University of Birmingham > Talks@bham > Cold Atoms > Dynamics of trapped dipolar condensates

Dynamics of trapped dipolar condensates

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  • UserMattia Jona Lasinio (Hanover)
  • ClockWednesday 22 August 2012, 13:00-14:00
  • HousePhysics East 217.

If you have a question about this talk, please contact Vincent Boyer.

The tunability of the scattering properties, offered by the Feshbach resonance mechanism, makes ultracold gases an optimal system where dipolar interactions can be investigated. The interest in the dipole-dipole interaction in atomic systems derives from it being both anisotropic and long range. The combination of these two features leads to fundamental differences, as compared to the usual short range isotropic interaction, when it comes to the stability of the system (stabilization of a condensate with attractive interactions), the behavior during collapse and Time-of-flight expansion and the presence of a roton-maxon in the excitation spectrum.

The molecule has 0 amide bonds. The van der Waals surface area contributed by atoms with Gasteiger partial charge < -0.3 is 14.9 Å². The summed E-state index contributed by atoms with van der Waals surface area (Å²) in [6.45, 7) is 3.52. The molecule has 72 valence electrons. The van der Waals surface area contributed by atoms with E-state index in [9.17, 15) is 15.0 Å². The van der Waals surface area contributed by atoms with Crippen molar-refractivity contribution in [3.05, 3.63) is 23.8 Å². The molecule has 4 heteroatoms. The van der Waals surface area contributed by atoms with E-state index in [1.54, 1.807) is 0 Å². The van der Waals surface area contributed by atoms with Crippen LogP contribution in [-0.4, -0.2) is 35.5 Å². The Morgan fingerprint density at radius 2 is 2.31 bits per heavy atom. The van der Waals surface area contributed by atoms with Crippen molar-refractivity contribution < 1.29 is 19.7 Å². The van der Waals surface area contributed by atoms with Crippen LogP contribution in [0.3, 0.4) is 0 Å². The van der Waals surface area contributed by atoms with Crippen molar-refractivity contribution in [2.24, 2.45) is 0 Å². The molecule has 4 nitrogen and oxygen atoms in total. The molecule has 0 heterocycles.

In particular I will present recent theoretical results on the stability, the collapse and the Time-of-flight expansion of a dipolar condensate as well as its experimental investigation in Chromium.

Future efforts will be devoted to the experimental observation of the, still elusive, roton behavior in dipolar condensates. In this respect the recent achievement of condensation of Erbium sounds promising. I will discuss how vortices in dipolar condensates can be employed as a detection method of the roton behavior and how one can create trapped “rotons” on top of a dipolar condensate as if they were real particles.

This talk is part of the Cold Atoms series.

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